The Weight of the Unknown: Why foster care is so important.
Once upon a time there was a girl. She was 11, brown haired, hazel eyed. She loved her dolls and school. She loved music and reading.
She was just like the children you see every day. Just like your own children.
Except she was bruised. She was scarred. And she was neglected.
The girl was removed from her home. She clung to a pillowcase full of Cabbage Patch dolls and watched her mother get smaller and smaller in the rear window as she was driven away.
She flew across the country alone. To her father’s home. Only to be told she was unwanted.
That girl was thrown into the foster care system from that day. Bounced from home to home, back to her biological parents, to well-meaning family members and then back to strangers.
From Vegas to Omaha to Texas and back she traveled. With every new home she had hope. She only wanted to be safe and to be loved.
The weight of the unknown crushed her until she became smaller than what she could have and should have been.
She graduated when she was 17, emancipated from the state from that moment on.
She carries the weight of those seven years to this very day. The feeling of loneliness never entirely fades. The feeling of waiting for the inevitable — the bottom to fall out, the back to be turned, the home to be shattered. It never goes away.
But what also never goes away? The feelings she has for those that took her in — their unending kindness with her. Their ability to love the unlovable, to give of themselves. Their willingness to share their home and their hearts with a child who truly needed them.
Their ability to reach out and save.
Those kindnesses shaped her just as much as the uncertainty did.
This girl grew and learned what generosity is. How to give and how to receive. And that love and families come in many forms.
Why do I tell you these things?
Because that girl was me.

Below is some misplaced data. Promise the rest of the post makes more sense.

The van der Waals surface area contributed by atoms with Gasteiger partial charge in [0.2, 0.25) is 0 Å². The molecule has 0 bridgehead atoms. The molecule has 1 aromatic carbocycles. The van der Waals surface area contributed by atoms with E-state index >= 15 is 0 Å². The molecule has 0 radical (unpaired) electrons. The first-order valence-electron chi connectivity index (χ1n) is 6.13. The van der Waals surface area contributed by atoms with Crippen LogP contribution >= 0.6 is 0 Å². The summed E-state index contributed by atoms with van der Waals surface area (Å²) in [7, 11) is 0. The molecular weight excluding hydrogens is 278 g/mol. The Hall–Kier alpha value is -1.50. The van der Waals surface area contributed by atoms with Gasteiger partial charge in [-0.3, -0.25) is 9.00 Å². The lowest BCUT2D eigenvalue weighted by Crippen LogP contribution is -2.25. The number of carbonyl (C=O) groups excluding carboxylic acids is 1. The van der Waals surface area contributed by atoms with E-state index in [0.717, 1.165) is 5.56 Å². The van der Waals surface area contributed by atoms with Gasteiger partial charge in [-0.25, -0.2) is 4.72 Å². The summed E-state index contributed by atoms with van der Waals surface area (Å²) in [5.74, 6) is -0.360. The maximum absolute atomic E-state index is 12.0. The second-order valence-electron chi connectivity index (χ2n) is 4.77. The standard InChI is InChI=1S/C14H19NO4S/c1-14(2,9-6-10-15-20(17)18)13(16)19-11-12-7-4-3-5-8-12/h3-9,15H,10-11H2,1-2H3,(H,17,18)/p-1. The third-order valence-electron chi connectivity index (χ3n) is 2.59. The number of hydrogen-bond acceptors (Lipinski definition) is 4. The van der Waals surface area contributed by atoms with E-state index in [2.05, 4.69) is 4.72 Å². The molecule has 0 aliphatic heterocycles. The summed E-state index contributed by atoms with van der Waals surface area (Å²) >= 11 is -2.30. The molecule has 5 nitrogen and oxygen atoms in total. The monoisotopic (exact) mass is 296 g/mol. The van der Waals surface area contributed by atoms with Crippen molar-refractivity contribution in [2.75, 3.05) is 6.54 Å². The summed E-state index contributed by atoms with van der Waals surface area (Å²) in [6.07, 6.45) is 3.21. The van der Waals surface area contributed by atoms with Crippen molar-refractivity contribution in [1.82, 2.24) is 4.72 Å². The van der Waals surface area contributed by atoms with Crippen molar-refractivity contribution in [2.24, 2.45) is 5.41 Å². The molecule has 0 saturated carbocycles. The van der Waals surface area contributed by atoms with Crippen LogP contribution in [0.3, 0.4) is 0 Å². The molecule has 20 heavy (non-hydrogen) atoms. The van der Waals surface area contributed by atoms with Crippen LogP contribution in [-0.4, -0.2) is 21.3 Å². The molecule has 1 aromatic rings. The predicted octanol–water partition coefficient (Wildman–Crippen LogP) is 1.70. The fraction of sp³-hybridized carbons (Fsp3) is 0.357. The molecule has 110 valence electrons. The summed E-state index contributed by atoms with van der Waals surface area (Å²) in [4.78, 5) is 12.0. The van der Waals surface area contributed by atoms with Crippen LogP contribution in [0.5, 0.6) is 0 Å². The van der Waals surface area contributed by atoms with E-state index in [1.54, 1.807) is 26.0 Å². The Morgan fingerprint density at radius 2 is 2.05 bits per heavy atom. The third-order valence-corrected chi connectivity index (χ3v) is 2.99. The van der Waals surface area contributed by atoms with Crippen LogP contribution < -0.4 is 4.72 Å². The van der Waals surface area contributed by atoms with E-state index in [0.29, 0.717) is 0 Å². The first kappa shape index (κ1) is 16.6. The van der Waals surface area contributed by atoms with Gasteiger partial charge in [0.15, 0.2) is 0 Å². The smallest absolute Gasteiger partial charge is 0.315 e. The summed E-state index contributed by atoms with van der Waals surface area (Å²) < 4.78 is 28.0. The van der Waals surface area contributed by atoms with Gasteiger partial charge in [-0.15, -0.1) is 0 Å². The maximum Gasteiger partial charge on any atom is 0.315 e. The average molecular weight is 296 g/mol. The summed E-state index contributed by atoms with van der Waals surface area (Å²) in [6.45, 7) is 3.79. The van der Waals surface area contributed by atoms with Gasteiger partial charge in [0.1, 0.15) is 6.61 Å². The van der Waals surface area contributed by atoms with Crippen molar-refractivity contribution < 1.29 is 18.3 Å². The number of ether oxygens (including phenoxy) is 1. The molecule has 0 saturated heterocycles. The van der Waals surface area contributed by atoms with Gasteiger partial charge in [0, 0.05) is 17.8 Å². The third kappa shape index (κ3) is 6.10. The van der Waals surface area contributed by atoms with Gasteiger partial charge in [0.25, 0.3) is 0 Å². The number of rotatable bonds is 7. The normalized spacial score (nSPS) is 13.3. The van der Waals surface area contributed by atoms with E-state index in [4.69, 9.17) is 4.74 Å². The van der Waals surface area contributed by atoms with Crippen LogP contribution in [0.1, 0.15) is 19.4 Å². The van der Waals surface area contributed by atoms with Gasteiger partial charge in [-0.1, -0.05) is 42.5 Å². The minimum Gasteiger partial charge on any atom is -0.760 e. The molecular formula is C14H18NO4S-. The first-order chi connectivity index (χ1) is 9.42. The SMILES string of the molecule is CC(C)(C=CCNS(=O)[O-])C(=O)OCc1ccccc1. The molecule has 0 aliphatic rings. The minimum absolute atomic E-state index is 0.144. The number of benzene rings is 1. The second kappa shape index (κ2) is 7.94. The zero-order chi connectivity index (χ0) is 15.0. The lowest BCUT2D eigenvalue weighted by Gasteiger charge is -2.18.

And because there are currently 140 children just like I was waiting for foster parents in our county. Waiting to be loved. Waiting for stability and kindness. Waiting for compassion and care.
Waiting for somebody to teach them of their worth and of their value.
There are currently only 16 active foster families in our area. Sixteen. With 140 children waiting.
This is a crisis. But it doesn’t have to remain so. We as a community can do something.
This is a chance to give of ourselves and of our bounty to those who go without. It’s a chance for a child to find everything they need — light in a world that can seem very dark when you are little and helpless.
The terror of being pulled from the only home you know, the only life you know, into an unknown environment is overpowering.
These children need help. They need homes and open hearts to love them.
You may be wondering how you could possibly do such a thing. How somebody ordinary such as yourself could do the extraordinary. How your family can give more, stretch more? These are hard times, after all. So many are struggling.
I understand. I truly do. But in the scheme of things, this isn’t about us, is it? It’s about the children God has placed near us. Children who have needs we can meet.
Here are the stories of two such families, ordinary people just like you and me who have opened their homes to children in need.
Building a family through fostering
When Eric and Christa Field married, they knew they wanted children. Eric also knew he was interested in adoption.
“I had a fourth-grade teacher who was adopted,” says Eric. “It got me interested and was something I always thought about.”
“We tried for 10 years to have one of our own,” says Christa. “It just didn’t happen for us.”
Soon they began to consider fostering.
“We knew there were so many children in our area that needed help,” says Christa. “So we decided to start the process.”